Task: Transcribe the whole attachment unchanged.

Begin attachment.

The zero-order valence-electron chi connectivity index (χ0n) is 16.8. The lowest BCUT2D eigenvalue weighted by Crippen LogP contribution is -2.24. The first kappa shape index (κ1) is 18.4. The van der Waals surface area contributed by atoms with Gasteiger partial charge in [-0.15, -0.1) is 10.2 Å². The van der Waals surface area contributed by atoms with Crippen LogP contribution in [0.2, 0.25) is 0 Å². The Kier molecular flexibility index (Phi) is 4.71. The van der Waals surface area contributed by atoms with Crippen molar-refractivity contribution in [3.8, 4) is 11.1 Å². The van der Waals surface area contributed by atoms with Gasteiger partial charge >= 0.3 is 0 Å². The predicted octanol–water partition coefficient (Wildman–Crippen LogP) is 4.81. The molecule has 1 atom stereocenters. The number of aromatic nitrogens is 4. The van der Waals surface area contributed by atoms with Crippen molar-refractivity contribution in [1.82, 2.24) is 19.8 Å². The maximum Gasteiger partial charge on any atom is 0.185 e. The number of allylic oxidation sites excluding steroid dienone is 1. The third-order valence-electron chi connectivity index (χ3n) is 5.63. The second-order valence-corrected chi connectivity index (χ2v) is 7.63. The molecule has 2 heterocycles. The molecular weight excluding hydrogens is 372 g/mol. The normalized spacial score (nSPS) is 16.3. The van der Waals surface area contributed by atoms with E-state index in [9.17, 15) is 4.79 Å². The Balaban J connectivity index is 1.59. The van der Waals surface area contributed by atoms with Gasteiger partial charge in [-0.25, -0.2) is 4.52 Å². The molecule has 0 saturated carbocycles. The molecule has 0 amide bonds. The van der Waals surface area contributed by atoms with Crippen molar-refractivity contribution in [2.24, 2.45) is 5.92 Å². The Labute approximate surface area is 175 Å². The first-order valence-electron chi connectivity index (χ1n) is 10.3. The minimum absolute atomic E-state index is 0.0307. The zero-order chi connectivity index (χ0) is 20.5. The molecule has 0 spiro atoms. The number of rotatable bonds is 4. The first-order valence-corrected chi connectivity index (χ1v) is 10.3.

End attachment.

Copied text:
The zero-order valence-electron chi connectivity index (χ0n) is 16.8. The lowest BCUT2D eigenvalue weighted by Crippen LogP contribution is -2.24. The first kappa shape index (κ1) is 18.4. The van der Waals surface area contributed by atoms with Gasteiger partial charge in [-0.15, -0.1) is 10.2 Å². The van der Waals surface area contributed by atoms with Crippen LogP contribution in [0.2, 0.25) is 0 Å². The Kier molecular flexibility index (Phi) is 4.71. The van der Waals surface area contributed by atoms with Crippen molar-refractivity contribution in [3.8, 4) is 11.1 Å². The van der Waals surface area contributed by atoms with Gasteiger partial charge >= 0.3 is 0 Å². The predicted octanol–water partition coefficient (Wildman–Crippen LogP) is 4.81. The molecule has 1 atom stereocenters. The number of aromatic nitrogens is 4. The van der Waals surface area contributed by atoms with Crippen molar-refractivity contribution in [1.82, 2.24) is 19.8 Å². The maximum Gasteiger partial charge on any atom is 0.185 e. The number of allylic oxidation sites excluding steroid dienone is 1. The third-order valence-electron chi connectivity index (χ3n) is 5.63. The second-order valence-corrected chi connectivity index (χ2v) is 7.63. The molecule has 2 heterocycles. The molecular weight excluding hydrogens is 372 g/mol. The normalized spacial score (nSPS) is 16.3. The van der Waals surface area contributed by atoms with E-state index in [9.17, 15) is 4.79 Å². The Balaban J connectivity index is 1.59. The van der Waals surface area contributed by atoms with Gasteiger partial charge in [-0.25, -0.2) is 4.52 Å². The molecule has 0 saturated carbocycles. The molecule has 0 amide bonds. The van der Waals surface area contributed by atoms with Crippen molar-refractivity contribution in [2.24, 2.45) is 5.92 Å². The Labute approximate surface area is 175 Å². The first-order valence-electron chi connectivity index (χ1n) is 10.3. The minimum absolute atomic E-state index is 0.0307. The zero-order chi connectivity index (χ0) is 20.5. The molecule has 0 spiro atoms. The number of rotatable bonds is 4. The first-order valence-corrected chi connectivity index (χ1v) is 10.3.